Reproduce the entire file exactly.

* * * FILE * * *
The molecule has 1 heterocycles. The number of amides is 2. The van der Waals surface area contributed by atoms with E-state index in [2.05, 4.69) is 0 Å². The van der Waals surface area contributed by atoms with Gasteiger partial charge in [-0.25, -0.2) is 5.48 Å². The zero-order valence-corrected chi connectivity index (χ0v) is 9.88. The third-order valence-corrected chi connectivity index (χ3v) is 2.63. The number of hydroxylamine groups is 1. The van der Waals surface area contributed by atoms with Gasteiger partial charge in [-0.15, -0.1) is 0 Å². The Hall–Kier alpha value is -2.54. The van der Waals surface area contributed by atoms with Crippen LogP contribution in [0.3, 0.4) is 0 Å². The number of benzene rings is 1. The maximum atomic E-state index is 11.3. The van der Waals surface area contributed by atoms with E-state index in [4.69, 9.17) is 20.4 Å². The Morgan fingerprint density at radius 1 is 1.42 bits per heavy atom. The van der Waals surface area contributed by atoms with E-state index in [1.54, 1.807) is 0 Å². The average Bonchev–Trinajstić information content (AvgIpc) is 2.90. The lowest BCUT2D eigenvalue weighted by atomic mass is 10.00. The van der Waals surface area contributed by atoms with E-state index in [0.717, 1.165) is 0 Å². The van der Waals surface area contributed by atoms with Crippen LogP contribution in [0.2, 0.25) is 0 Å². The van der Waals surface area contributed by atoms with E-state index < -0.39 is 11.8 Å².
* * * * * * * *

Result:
The molecule has 1 heterocycles. The number of amides is 2. The van der Waals surface area contributed by atoms with E-state index in [2.05, 4.69) is 0 Å². The van der Waals surface area contributed by atoms with Gasteiger partial charge in [-0.25, -0.2) is 5.48 Å². The zero-order valence-corrected chi connectivity index (χ0v) is 9.88. The third-order valence-corrected chi connectivity index (χ3v) is 2.63. The number of hydroxylamine groups is 1. The van der Waals surface area contributed by atoms with Gasteiger partial charge in [-0.15, -0.1) is 0 Å². The Hall–Kier alpha value is -2.54. The van der Waals surface area contributed by atoms with Crippen LogP contribution in [0.3, 0.4) is 0 Å². The number of benzene rings is 1. The maximum atomic E-state index is 11.3. The van der Waals surface area contributed by atoms with E-state index in [4.69, 9.17) is 20.4 Å². The Morgan fingerprint density at radius 1 is 1.42 bits per heavy atom. The van der Waals surface area contributed by atoms with E-state index in [1.54, 1.807) is 0 Å². The average Bonchev–Trinajstić information content (AvgIpc) is 2.90. The lowest BCUT2D eigenvalue weighted by atomic mass is 10.00. The van der Waals surface area contributed by atoms with E-state index in [0.717, 1.165) is 0 Å². The van der Waals surface area contributed by atoms with Crippen LogP contribution in [0.2, 0.25) is 0 Å². The van der Waals surface area contributed by atoms with E-state index < -0.39 is 11.8 Å².